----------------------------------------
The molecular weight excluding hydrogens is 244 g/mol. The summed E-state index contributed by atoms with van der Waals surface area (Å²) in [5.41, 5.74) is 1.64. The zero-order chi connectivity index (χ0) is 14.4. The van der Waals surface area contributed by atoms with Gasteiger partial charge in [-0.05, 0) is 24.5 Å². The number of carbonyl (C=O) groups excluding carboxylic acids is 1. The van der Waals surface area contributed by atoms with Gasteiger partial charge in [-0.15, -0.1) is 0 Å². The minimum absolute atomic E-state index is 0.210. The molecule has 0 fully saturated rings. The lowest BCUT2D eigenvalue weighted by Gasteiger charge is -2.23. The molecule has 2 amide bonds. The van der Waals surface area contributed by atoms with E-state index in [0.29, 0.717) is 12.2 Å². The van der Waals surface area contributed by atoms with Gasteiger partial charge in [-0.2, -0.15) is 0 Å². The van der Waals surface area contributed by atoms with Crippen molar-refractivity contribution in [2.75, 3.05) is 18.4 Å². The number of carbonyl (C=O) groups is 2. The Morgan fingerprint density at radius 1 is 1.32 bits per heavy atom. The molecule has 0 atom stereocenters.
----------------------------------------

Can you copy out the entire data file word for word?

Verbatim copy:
The molecular weight excluding hydrogens is 244 g/mol. The summed E-state index contributed by atoms with van der Waals surface area (Å²) in [5.41, 5.74) is 1.64. The zero-order chi connectivity index (χ0) is 14.4. The van der Waals surface area contributed by atoms with Gasteiger partial charge in [-0.05, 0) is 24.5 Å². The number of carbonyl (C=O) groups excluding carboxylic acids is 1. The van der Waals surface area contributed by atoms with Gasteiger partial charge in [-0.15, -0.1) is 0 Å². The minimum absolute atomic E-state index is 0.210. The molecule has 0 fully saturated rings. The lowest BCUT2D eigenvalue weighted by Gasteiger charge is -2.23. The molecule has 2 amide bonds. The van der Waals surface area contributed by atoms with E-state index in [0.29, 0.717) is 12.2 Å². The van der Waals surface area contributed by atoms with Gasteiger partial charge in [-0.2, -0.15) is 0 Å². The van der Waals surface area contributed by atoms with Crippen molar-refractivity contribution in [2.75, 3.05) is 18.4 Å². The number of carbonyl (C=O) groups is 2. The Morgan fingerprint density at radius 1 is 1.32 bits per heavy atom. The molecule has 0 atom stereocenters.